Early Predictors of Parkinson's Disease


  • Kaja Ceglar University of Ljubljana


Parkinson's disease (PD) is a progressive neurodegenerative disorder characterized by motor symptoms such as tremors, rigidity, bradykinesia, and postural instability. Detecting PD in its early stages is crucial for implementing timely interventions to alleviate symptoms, slow disease progression, and improve patients' quality of life. This talk will include reviews of current literature on early predictors of PD, aiming to explain why, when, and how we can predict the onset of this devitalizing condition, and its relevance to cognitive science.

The significance of early detection lies in the potential to intervene before irreversible damage occurs in the dopaminergic system, which underlies the motor symptoms of PD. Detecting PD before the onset of motor symptoms presents a window of opportunity for implementing neuroprotective strategies and personalized treatments tailored to individual patients. Moreover, early diagnosis facilitates enrollment in clinical trials aimed at disease-modifying therapies, fostering advancements in PD research and treatment.

Several studies have investigated potential biomarkers and risk factors for predicting PD onset. Parashos et al. proposed a comprehensive framework for measuring disease progression in early PD, emphasizing the importance of identifying subtle motor and non-motor symptoms indicative of prodromal PD [1]. Postuma and Montplaisir highlighted the multifactorial nature of PD prediction, advocating for a combination of clinical, genetic, and imaging markers to enhance predictive accuracy [2]. Stern and Siderowf introduced the concept of "Parkinson's at-risk syndrome," suggesting that certain individuals exhibit prodromal features preceding the clinical diagnosis of PD, including olfactory dysfunction, rapid eye movement sleep behavior disorder, and subtle motor abnormalities [3].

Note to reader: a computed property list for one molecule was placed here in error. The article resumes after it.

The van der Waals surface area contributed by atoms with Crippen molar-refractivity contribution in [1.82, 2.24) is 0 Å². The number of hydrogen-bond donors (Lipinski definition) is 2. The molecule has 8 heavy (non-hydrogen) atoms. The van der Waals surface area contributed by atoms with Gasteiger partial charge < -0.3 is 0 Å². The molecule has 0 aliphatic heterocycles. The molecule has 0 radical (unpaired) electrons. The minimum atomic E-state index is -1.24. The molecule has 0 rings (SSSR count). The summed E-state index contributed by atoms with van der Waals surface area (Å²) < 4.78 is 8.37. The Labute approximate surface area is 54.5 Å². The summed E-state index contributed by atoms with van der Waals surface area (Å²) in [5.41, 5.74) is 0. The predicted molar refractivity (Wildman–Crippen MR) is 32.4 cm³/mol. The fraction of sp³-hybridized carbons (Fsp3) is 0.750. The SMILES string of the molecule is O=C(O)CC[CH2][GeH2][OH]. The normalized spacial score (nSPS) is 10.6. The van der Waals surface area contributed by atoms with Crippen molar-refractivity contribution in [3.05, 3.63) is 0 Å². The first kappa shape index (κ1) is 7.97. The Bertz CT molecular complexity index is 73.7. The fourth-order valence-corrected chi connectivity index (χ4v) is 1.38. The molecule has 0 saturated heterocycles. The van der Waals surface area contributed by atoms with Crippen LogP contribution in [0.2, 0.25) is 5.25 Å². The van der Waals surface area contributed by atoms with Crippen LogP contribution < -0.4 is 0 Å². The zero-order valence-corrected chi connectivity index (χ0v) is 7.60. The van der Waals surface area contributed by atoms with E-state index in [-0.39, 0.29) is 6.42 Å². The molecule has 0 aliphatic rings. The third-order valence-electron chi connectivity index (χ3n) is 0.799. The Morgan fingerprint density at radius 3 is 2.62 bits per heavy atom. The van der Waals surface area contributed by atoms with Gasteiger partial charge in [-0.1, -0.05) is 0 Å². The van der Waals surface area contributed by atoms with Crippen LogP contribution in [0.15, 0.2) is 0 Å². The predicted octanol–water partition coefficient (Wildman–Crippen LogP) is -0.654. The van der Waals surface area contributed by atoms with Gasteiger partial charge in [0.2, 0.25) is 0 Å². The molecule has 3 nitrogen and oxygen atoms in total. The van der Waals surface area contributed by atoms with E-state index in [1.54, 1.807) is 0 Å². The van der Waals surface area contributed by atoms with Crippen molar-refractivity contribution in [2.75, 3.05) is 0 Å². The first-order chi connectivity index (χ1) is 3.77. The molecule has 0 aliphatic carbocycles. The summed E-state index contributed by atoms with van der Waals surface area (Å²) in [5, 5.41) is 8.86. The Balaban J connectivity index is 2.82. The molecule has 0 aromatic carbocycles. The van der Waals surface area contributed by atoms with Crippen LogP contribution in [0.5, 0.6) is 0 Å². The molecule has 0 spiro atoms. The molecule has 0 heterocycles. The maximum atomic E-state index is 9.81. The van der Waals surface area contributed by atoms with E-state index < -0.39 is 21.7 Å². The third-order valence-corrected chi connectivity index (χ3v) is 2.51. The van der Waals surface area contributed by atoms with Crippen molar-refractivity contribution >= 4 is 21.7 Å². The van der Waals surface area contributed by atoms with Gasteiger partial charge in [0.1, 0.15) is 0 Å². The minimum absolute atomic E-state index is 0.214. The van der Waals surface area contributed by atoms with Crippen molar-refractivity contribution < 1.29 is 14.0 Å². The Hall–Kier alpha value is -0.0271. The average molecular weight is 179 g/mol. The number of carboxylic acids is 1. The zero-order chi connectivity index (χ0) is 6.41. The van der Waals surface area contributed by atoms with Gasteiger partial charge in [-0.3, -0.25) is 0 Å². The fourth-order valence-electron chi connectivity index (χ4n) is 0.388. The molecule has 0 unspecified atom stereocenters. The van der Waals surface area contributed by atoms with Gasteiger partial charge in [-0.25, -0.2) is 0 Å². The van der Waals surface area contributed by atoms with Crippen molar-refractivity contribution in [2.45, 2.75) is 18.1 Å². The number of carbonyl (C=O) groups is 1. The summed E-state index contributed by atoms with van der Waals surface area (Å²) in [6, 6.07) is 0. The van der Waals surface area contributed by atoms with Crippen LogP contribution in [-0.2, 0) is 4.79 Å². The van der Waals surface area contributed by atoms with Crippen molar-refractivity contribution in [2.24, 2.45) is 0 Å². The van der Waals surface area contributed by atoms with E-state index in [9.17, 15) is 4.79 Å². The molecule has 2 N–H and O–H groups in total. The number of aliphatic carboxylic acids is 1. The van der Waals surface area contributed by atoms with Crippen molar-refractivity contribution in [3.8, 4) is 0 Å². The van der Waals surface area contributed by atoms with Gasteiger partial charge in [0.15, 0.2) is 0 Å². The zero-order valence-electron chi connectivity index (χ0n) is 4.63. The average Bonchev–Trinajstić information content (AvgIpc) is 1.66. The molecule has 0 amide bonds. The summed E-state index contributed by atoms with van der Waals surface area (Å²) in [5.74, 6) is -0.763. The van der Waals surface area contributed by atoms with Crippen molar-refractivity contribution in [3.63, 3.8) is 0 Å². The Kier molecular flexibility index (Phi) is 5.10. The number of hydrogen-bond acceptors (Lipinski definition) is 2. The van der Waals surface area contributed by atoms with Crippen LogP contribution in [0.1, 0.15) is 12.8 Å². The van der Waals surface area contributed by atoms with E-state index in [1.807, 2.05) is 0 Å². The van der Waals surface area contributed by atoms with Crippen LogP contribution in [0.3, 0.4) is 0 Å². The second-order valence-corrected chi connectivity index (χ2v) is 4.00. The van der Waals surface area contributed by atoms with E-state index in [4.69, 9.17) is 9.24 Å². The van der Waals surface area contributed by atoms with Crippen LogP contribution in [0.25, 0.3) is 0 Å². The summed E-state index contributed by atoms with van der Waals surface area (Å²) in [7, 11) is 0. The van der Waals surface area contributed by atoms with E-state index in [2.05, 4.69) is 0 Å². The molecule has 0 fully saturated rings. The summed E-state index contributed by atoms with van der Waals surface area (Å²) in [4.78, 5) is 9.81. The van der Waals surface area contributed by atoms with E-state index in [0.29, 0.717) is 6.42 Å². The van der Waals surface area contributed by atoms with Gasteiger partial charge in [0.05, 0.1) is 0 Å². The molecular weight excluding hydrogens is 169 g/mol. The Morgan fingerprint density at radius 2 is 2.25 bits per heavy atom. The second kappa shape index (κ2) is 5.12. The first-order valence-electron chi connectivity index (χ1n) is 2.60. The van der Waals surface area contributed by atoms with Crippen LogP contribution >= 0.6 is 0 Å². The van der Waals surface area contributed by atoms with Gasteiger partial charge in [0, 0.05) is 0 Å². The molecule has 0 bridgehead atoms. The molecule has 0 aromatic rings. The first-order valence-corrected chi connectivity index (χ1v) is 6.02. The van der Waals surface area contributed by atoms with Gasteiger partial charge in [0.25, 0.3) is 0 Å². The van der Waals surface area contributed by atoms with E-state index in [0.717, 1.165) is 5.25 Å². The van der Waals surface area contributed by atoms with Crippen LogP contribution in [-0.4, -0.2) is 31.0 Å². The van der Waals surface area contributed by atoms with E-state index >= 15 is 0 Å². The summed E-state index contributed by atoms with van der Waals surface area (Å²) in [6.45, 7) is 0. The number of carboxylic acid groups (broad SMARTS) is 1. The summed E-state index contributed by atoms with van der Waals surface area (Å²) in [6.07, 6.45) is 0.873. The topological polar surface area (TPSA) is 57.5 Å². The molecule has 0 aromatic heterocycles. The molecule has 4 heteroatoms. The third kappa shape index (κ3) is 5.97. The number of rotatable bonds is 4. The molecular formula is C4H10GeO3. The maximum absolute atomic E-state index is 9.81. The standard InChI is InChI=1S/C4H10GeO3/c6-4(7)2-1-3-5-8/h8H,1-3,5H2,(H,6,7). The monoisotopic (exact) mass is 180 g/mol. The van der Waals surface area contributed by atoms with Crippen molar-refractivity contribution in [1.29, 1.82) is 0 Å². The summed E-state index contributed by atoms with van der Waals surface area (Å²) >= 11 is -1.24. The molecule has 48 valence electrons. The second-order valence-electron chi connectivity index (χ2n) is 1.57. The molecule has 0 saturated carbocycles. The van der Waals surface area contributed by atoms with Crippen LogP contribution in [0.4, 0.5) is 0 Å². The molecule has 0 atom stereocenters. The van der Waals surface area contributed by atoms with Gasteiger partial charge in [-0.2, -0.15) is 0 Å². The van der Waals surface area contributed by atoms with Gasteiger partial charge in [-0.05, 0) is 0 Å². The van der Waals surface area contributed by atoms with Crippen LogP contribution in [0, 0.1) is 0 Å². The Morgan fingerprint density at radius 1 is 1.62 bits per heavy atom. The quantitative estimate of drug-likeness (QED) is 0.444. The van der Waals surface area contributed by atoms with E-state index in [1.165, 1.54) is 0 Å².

Emerging research has explored innovative approaches to early PD prediction, such as machine learning algorithms analyzing multimodal data from wearable sensors, neuroimaging techniques detecting alterations in brain structure and function, and genetic profiling identifying susceptibility genes associated with PD risk. Integrating these diverse modalities may yield more robust predictive models capable of stratifying individuals based on their likelihood of developing PD.

Methodologically, this talk will compare different approaches to early PD detection, including clinical assessments, imaging studies, and computational models, to identify the most promising strategies. The main contribution of this research is to synthesize these interdisciplinary insights to refine predictive algorithms and suggest targeted interventions for delaying or preventing PD onset.

In conclusion, early prediction of PD holds promise for improving patient outcomes and advancing our understanding of disease pathogenesis. By leveraging insights from multidisciplinary research and harnessing technological advancements, we can refine predictive algorithms and implement targeted interventions to delay or prevent the onset of PD. Collaborative efforts between clinicians, researchers, and industry stakeholders are essential for translating scientific findings into clinical practice and ultimately mitigating the burden of PD on individuals and society.


[1] S. A. Parashos et al., “Measuring disease progression in early parkinson disease,” JAMA Neurology, vol. 71, no. 6, p. 710, Jun. 2014. doi:10.1001/jamaneurol.2014.391

[2] R. B. Postuma and J. Montplaisir, “Predicting parkinson’s disease – why, when, and how?,” Parkinsonism & Related Disorders, vol. 15, Dec. 2009. doi:10.1016/s1353-8020(09)70793-x

[3] M. B. Stern and A. Siderowf, “Parkinson’s at risk syndrome: Can parkinson’s disease be predicted?,” Movement Disorders, vol. 25, no. S1, Jan. 2010. doi:10.1002/mds.22719